I wouldn't even know where to begin with the tangled webs of the different borough's bus lines...

Rose said...

The color-coding is just one of the many aspects of the NY Subway system which are unintuitive, including the alternation between weekday and weekend trains, the alternation between day and "late night" schedules (concerning which trains run local vs. express, unintuitive because when on earth does "late night" start?), etc. Being from North New Jersey, I've used the NY Subway system sporadically (a couple times a year) for my entire life, but only began using it regularly once I moved to New York, and definitely only got a hang of its quirks once I began using it regularly. I believe that the Subway system, perhaps unintentionally but all the same, can be seen as an indicator of the "other" versus the community--navigating the Subway gracefully (in everything from knowing the stops on a line to literally not falling over when it moves abruptly) is a universal indicator of being a "native" here, as much as being unfamiliar with the subway immediately brands you a tourist (or at least an outsider).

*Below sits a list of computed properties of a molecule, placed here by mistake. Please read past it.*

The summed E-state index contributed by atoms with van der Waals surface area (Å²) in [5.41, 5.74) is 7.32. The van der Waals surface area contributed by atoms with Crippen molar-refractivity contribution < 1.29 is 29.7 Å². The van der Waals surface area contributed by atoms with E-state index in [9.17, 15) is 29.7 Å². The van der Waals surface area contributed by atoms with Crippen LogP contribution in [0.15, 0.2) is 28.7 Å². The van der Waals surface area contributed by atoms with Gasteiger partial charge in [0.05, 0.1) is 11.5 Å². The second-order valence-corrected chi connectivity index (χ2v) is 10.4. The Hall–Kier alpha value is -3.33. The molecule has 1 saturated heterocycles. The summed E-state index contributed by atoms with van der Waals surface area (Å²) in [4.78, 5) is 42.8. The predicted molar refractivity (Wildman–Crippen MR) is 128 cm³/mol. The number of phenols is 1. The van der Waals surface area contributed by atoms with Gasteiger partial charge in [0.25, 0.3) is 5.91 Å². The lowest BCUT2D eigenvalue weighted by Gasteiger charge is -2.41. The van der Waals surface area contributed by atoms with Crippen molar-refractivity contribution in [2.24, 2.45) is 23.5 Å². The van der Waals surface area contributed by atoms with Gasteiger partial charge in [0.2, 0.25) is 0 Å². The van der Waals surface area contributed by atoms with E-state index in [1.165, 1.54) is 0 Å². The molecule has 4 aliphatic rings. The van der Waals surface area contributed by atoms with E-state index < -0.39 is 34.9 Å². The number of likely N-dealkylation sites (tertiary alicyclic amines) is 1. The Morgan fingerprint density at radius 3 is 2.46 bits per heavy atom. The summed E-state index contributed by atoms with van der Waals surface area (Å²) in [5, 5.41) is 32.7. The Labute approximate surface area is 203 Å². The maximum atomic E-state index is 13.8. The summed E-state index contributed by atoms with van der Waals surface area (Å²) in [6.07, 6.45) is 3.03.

GeorgiK said...

Anna, the colour-coding dates from 1967 when a few big changes were made to the subway nomenclature. So no, the IRT, BMT and IND did not use colours. The colours as we know them now were introduced in 1979. Before that there were green RR-service, pink 4-service, sky blue 3-service and all other fancy things. The map was a rainbow really. So since 1979 things have straightened and a major reason has been tourist demand.

The other colours (water, airports and so on) seem to be "intuitive" whatever that means. After all the intuitiveness for me is gone once the colour-coding is determined by such a strange and obscure factor.

Rose, "late night" is one of my favourite lines in subway lingo. I have heard people arguing so many times whether 8PM is late enough... For the record, as far as I know, "late night" starts at midnight. There are, as you said, many other issues with navigating the subway in New York, but it is only natural that complexity escalates with complexity. Try getting confused using the Buffalo single-line Metro-Rail and you will find it hard to succeed despite half of it being free... Since posting I thought of numerous other issues with the subway (I love rapid transit systems) and with colours in particular, for example what is the issue with blind people and how do they perceive colour. It's a broad topic, indeed.

Maria Maria said...